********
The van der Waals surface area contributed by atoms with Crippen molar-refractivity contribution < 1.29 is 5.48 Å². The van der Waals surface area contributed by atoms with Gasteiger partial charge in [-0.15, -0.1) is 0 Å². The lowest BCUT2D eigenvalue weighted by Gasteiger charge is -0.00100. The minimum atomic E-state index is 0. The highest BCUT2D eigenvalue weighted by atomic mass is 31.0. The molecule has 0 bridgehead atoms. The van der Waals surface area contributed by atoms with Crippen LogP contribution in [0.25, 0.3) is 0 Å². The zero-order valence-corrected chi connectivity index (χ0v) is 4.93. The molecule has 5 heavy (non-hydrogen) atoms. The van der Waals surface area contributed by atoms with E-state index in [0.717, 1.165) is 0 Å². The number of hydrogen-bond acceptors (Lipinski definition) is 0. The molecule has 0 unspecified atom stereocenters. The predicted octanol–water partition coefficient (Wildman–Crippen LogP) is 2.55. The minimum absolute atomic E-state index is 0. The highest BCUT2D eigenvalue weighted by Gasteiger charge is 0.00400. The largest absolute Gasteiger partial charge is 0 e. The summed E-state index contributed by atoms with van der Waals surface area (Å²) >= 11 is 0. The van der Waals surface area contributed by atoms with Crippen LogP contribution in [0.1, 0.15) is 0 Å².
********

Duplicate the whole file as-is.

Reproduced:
The van der Waals surface area contributed by atoms with Crippen molar-refractivity contribution < 1.29 is 5.48 Å². The van der Waals surface area contributed by atoms with Gasteiger partial charge in [-0.15, -0.1) is 0 Å². The lowest BCUT2D eigenvalue weighted by Gasteiger charge is -0.00100. The minimum atomic E-state index is 0. The highest BCUT2D eigenvalue weighted by atomic mass is 31.0. The molecule has 0 bridgehead atoms. The van der Waals surface area contributed by atoms with Crippen LogP contribution in [0.25, 0.3) is 0 Å². The zero-order valence-corrected chi connectivity index (χ0v) is 4.93. The molecule has 5 heavy (non-hydrogen) atoms. The van der Waals surface area contributed by atoms with E-state index in [0.717, 1.165) is 0 Å². The number of hydrogen-bond acceptors (Lipinski definition) is 0. The molecule has 0 unspecified atom stereocenters. The predicted octanol–water partition coefficient (Wildman–Crippen LogP) is 2.55. The minimum absolute atomic E-state index is 0. The highest BCUT2D eigenvalue weighted by Gasteiger charge is 0.00400. The largest absolute Gasteiger partial charge is 0 e. The summed E-state index contributed by atoms with van der Waals surface area (Å²) >= 11 is 0. The van der Waals surface area contributed by atoms with Crippen LogP contribution in [0.1, 0.15) is 0 Å².